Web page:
Wednesday, December 6, 2017

This Week: Book Sale Continues! Plus, More on the Language of Politics on the Podcast + capital/capitol

A “capitol” is almost always a building. Cities which serve as seats of government are capitals spelled with an A in the last syllable, as are most other uses of the word as a common noun. The only exceptions are place names alluding to capitol buildings in some way or other, like “Capitol Hill” in DC, Denver, or Seattle (the latter named either after the hill in Denver or in hopes of attracting the Washington State capitol building). Would it help to remember that Congress with an O meets in the Capitol with another O?


On the podcast this week, we pick up our discussion of words related to government and politics. This week we find out the origin of the word “veto,” talk of filibustering and reconciliation, and more.

Book sale! Through the end of the year, buy the Common Errors in English Usage book now for $15 with free shipping in the US.

Wednesday, November 29, 2017

This Week: Book Sale Continues! Plus, Thanksgiving Leftovers on the Podcast + dolly/handcart

A dolly is a flat platform with wheels on it, often used to make heavy objects mobile or by an auto mechanic lying on one under a car body. Many people mistakenly use this word to designate the vertically oriented, two-wheeled device with upright handles and horizontal lip. This latter device is more properly called a “handcart” or “hand truck.”


On the podcast this week, we pick up from last week and serve some Thanksgiving leftovers, including “dolly/handcart,” “duck tape/duct tape,” “between you and me,” and many more entries and cartoons from the book.

Wednesday, November 22, 2017

This Week: Book Sale! Plus, Giving Thanks for the Book on the Podcast + bare/bear

There are actually three words here. The simple one is the big growly creature (unless you prefer the Winnie-the-Pooh type). Hardly anyone past the age of 10 gets that one wrong. The problem is the other two. Stevedores bear burdens on their backs and mothers bear children. Both mean “carry” (in the case of mothers, the meaning has been extended from carrying the child during pregnancy to actually giving birth). But strippers bare their bodies—sometimes bare-naked. The confusion between this latter verb and “bear” creates many unintentionally amusing sentences; so if you want to entertain your readers while convincing them that you are a dolt, by all means mix them up. “Bear with me,” the standard expression, is a request for forbearance or patience. “Bare with me” would be an invitation to undress. “Bare” has an adjectival form: “The pioneers stripped the forest bare.”


On the podcast this week, we celebrate Thanksgiving by giving lots of thanks for the book.

Wednesday, November 15, 2017

This Week: Book Sale! Plus, More on the Language of Politics on the Podcast + reactionary/reactive

Many people incorrectly use “reactionary” to mean “acting in response to some outside stimulus.” That’s “reactive.” “Reactionary” actually has a very narrow meaning; it is a noun or adjective describing a form of looking backward that goes beyond conservatism (wanting to prevent change and maintain present conditions) to reaction—wanting to recreate a lost past. The advocates of restoring Czarist rule in Russia are reactionaries. While we’re on the subject, the term “proactive” formed by analogy with “reactive” seems superfluous to many of us. Use “active,” “assertive,” or “positive” whenever you can instead.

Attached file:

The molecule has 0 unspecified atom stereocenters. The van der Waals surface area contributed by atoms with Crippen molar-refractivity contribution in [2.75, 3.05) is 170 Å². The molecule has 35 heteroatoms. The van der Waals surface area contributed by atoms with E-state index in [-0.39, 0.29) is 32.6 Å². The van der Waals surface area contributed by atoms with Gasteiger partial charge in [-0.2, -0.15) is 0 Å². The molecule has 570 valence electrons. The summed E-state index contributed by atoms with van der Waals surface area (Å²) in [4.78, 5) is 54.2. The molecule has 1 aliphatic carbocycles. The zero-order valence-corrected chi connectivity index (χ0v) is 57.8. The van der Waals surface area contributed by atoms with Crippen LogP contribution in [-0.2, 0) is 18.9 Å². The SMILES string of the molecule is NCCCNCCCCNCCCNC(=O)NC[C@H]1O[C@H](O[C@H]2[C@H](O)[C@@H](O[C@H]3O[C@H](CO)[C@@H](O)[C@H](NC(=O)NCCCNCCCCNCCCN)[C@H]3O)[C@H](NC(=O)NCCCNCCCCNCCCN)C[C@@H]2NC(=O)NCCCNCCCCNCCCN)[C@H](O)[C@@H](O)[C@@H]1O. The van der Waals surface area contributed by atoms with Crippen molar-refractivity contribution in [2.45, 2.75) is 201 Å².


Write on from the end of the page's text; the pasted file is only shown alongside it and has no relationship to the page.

Wednesday, November 8, 2017

This Week: Book Sale! Plus, More on the Language of Politics on the Podcast + socialize

People socialize at a party or on Facebook. Socialist governments socialize their economies. Sociologists speak of people being socialized into particular customs or groups. Animals can also be socialized. These are the main standard uses of “socialize.”

But people in the business world have developed a new meaning for “socialize”: to get people to agree with. Examples: “have them socialize the material with their work groups,” “we need to socialize the idea.” To nonspeakers of business jargon this sounds pretentious and silly.


Wednesday, October 25, 2017

This Week: Book Sale! Plus, More on the Language of Politics on the Podcast + Romainian/Romanian

The ancient Romans referred to what we call “the Roman Empire” as Romania (roh-MAHN-ee-ya). The country north of Bulgaria borrowed this ancient name for itself. Older spellings—now obsolete—include “Roumania” and “Rumania.” But although in English we pronounce “Romania” roh-MAIN-ee-ya, it is never correct to spell the country’s name as “Romainia,” and the people and language are referred to not as “Romainian” but as “Romanian.”

Ancient Romans were citizens of the Roman empire, and today they are inhabitants of the city of Rome (which in Italian is Roma). Don’t confuse Romans with Romanians.